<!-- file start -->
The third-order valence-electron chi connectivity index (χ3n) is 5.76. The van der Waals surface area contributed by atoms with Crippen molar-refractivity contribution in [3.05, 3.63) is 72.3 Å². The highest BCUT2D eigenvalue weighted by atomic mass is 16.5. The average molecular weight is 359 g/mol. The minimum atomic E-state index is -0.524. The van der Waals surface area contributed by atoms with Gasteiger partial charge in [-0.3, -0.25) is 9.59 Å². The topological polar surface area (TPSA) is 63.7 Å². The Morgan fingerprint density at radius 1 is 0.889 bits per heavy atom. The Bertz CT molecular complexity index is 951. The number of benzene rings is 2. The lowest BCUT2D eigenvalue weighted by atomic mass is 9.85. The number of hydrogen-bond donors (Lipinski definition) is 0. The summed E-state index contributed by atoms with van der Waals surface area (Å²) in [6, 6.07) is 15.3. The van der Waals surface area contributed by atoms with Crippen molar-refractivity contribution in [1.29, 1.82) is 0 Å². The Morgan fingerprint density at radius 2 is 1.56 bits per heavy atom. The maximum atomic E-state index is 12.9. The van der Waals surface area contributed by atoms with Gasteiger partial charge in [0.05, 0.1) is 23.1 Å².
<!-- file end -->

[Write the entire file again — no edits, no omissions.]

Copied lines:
The third-order valence-electron chi connectivity index (χ3n) is 5.76. The van der Waals surface area contributed by atoms with Crippen molar-refractivity contribution in [3.05, 3.63) is 72.3 Å². The highest BCUT2D eigenvalue weighted by atomic mass is 16.5. The average molecular weight is 359 g/mol. The minimum atomic E-state index is -0.524. The van der Waals surface area contributed by atoms with Gasteiger partial charge in [-0.3, -0.25) is 9.59 Å². The topological polar surface area (TPSA) is 63.7 Å². The Morgan fingerprint density at radius 1 is 0.889 bits per heavy atom. The Bertz CT molecular complexity index is 951. The number of benzene rings is 2. The lowest BCUT2D eigenvalue weighted by atomic mass is 9.85. The number of hydrogen-bond donors (Lipinski definition) is 0. The summed E-state index contributed by atoms with van der Waals surface area (Å²) in [6, 6.07) is 15.3. The van der Waals surface area contributed by atoms with Crippen molar-refractivity contribution in [1.29, 1.82) is 0 Å². The Morgan fingerprint density at radius 2 is 1.56 bits per heavy atom. The maximum atomic E-state index is 12.9. The van der Waals surface area contributed by atoms with Gasteiger partial charge in [0.05, 0.1) is 23.1 Å².